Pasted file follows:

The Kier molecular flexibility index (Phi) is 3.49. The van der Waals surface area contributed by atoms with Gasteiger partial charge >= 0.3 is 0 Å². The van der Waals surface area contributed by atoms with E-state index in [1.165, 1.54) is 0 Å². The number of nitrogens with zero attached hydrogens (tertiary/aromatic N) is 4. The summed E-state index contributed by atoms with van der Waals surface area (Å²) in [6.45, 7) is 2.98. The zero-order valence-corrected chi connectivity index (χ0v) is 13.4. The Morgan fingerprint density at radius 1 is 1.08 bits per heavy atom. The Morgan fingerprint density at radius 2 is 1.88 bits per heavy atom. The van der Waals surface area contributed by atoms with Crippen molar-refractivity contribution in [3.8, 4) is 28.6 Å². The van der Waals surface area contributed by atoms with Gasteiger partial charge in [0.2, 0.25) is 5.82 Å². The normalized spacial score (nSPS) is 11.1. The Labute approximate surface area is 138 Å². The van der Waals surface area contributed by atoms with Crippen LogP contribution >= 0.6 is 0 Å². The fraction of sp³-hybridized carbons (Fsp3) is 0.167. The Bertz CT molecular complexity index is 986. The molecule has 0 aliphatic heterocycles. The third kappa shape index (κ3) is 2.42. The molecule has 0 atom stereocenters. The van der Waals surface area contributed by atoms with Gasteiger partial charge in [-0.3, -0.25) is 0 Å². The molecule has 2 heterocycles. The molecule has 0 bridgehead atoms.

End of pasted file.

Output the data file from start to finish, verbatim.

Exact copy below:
The Kier molecular flexibility index (Phi) is 3.49. The van der Waals surface area contributed by atoms with Gasteiger partial charge >= 0.3 is 0 Å². The van der Waals surface area contributed by atoms with E-state index in [1.165, 1.54) is 0 Å². The number of nitrogens with zero attached hydrogens (tertiary/aromatic N) is 4. The summed E-state index contributed by atoms with van der Waals surface area (Å²) in [6.45, 7) is 2.98. The zero-order valence-corrected chi connectivity index (χ0v) is 13.4. The Morgan fingerprint density at radius 1 is 1.08 bits per heavy atom. The Morgan fingerprint density at radius 2 is 1.88 bits per heavy atom. The van der Waals surface area contributed by atoms with Crippen molar-refractivity contribution in [3.8, 4) is 28.6 Å². The van der Waals surface area contributed by atoms with Gasteiger partial charge in [0.2, 0.25) is 5.82 Å². The normalized spacial score (nSPS) is 11.1. The Labute approximate surface area is 138 Å². The van der Waals surface area contributed by atoms with Crippen LogP contribution >= 0.6 is 0 Å². The fraction of sp³-hybridized carbons (Fsp3) is 0.167. The Bertz CT molecular complexity index is 986. The molecule has 0 aliphatic heterocycles. The third kappa shape index (κ3) is 2.42. The molecule has 0 atom stereocenters. The van der Waals surface area contributed by atoms with Gasteiger partial charge in [-0.3, -0.25) is 0 Å². The molecule has 2 heterocycles. The molecule has 0 bridgehead atoms.